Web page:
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Disabled Children: Challenging Social Exclusion



Disabled Children: Challenging Social Exclusion

Laua Middleton, Olive Stevenson (Series Editor)

ISBN: 978-0-632-05055-0 June 1999 Wiley-Blackwell 180 Pages

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There is ample evidence that disabled children are less valued members of society than able-bodied children. Child welfare practitioners are increasingly looking at not only the child's impairment and suffering but also the child's needs in a wider context--to be included as an equal member of society. Laura Middleton's book aims to provide sound guidance for social workers, community carers, teachers and health visitors, and her book gives them a better understanding of the disabled child's experiences and needs. She covers such key themes as discrimination, bullying, appeasement, abuse, communication issues, family support, and children's rights. Methods for generating a better, more effective service for the child are fully explained and illustrated.


1. Children's Voices; Hopes, Wishes and Dreams.


Making Friends.

"It chips away at you inside': the experience of bullying.

Adult Abusers.

Failure to Protect.

Growing up in care: Alice's story.


Choices and rights.

Medical Interventions.

Images of disability.


Discussion: a disability rights issue?.

Ways forward.

Summary and conclusion..

2. Building Disadvantage.


The political lead..

Section I: Abnormalisation - the creation of special need.

Health care services.


Welfare services.

The independent/statutory divide..

Section II: Explanations for the exclusion of disabled children.

The survival of the fittest.


3. Conceptual Frameworks.

The SEAwall.

The NVQ model.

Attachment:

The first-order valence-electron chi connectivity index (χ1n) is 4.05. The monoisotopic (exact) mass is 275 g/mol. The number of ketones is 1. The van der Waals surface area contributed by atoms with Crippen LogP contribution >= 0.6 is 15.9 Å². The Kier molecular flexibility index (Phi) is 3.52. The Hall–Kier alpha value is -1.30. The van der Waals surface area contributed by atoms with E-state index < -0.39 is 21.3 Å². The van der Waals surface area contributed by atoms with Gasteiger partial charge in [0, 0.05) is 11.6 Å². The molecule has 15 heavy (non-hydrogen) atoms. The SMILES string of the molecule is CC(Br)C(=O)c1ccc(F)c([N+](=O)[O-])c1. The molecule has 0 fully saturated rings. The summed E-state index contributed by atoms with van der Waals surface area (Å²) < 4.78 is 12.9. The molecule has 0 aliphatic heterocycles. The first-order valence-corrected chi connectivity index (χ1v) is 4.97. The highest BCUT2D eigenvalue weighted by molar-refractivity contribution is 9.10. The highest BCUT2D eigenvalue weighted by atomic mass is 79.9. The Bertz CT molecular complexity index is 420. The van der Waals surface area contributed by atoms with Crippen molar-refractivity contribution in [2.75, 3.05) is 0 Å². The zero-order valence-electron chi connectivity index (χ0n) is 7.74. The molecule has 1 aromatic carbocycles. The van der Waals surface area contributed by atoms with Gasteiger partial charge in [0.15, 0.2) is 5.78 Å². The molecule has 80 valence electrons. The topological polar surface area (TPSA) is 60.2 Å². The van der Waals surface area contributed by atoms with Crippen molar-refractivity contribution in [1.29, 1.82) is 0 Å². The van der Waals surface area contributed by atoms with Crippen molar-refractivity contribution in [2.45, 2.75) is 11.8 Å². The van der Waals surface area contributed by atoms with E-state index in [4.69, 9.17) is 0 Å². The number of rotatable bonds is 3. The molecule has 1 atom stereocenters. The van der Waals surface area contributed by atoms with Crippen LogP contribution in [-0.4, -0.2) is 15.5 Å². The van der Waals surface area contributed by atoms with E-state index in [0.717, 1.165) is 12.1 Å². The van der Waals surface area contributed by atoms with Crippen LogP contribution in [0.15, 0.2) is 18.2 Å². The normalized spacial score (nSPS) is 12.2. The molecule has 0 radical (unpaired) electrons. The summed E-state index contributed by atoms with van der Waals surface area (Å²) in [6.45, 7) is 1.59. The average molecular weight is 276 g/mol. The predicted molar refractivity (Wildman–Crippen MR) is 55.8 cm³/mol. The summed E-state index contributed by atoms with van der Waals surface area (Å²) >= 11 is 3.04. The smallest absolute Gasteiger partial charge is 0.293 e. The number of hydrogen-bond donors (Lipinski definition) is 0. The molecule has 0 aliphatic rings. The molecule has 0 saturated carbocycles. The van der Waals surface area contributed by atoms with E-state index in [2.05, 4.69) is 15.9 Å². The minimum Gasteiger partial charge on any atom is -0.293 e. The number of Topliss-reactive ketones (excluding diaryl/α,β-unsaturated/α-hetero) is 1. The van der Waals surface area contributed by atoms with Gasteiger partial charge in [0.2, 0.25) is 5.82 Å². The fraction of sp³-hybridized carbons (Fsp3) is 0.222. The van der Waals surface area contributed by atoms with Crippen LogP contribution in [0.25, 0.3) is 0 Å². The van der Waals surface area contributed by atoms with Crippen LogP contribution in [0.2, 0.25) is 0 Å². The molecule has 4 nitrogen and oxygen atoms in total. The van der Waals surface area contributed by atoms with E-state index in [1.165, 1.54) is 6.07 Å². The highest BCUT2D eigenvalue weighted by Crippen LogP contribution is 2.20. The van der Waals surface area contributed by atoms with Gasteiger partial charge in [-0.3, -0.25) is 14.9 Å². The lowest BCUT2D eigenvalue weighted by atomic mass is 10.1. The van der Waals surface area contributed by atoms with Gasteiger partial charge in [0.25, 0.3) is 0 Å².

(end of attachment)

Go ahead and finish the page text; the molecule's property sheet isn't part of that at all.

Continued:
The 3-D Jigsaw..

4. The Professional and Personal Challenge.


Attitudes and values.

Working with disabled children.

Changing professional behaviour.

Good practitioners/good practice.


5. Organisational Change.


Section I: Valued-based organisations.

Consulting service users.

Valuing staff..

Section II: The seamless service.

Community care: health and social services.

working together.

Towards inclusive education.


6. Disabled Children: Excluded Citizens?.


Disabled children and citizenship.

Strategies for change.

the research relationship.

The role of disabled adults.


Appendix 1. Research Studies Cited in the text.

Appendix 2. Letter to the Social Exclusion Unit.

Appendix 3. The Process of Assessment.



"This is a well-written and thought-provoking contribution to our understanding of the ways in which disabled children are treated and marginalised in our society. It should be read by all those who work with children, as well as those who have an interest in disability generally." (Adoption & Fostering)

"The strength of this book lies in its description of disabled children as active participants in society…This book makes a significant contribution to our knowledge about disabled children’s lives." (Health and Social Care in the Community)

"The book makes for compulsive reading once begun and has a clarity of style which makes complex issues accessible. …I would recommend the book to lecturers, practitioners and students within the social care fields and to disabled individuals, their carers and groups who are eager to identify with the political debate which informs their social exclusion" (Child & Family Social Work)

"Any book about disabled children that starts with the experience of disabled young people is doing something right." (Community Care)

"It is particularly useful in making practical suggestions for more inclusive provision and will be an invaluable text for all childcare professionals." (Aslib Book Guide)

"This excellent book is a courageous, cogent and challenging look at how to translate a social model of disability into action."

"[Middleton's] perspective is of tremendous importance for social work practice with children." (British Journal of Social Work)

* fully illustrated with case examples, interviews and accounts from young disabled people
* makes full use of research sources in terms of practice guidance to a multidisciplinary audience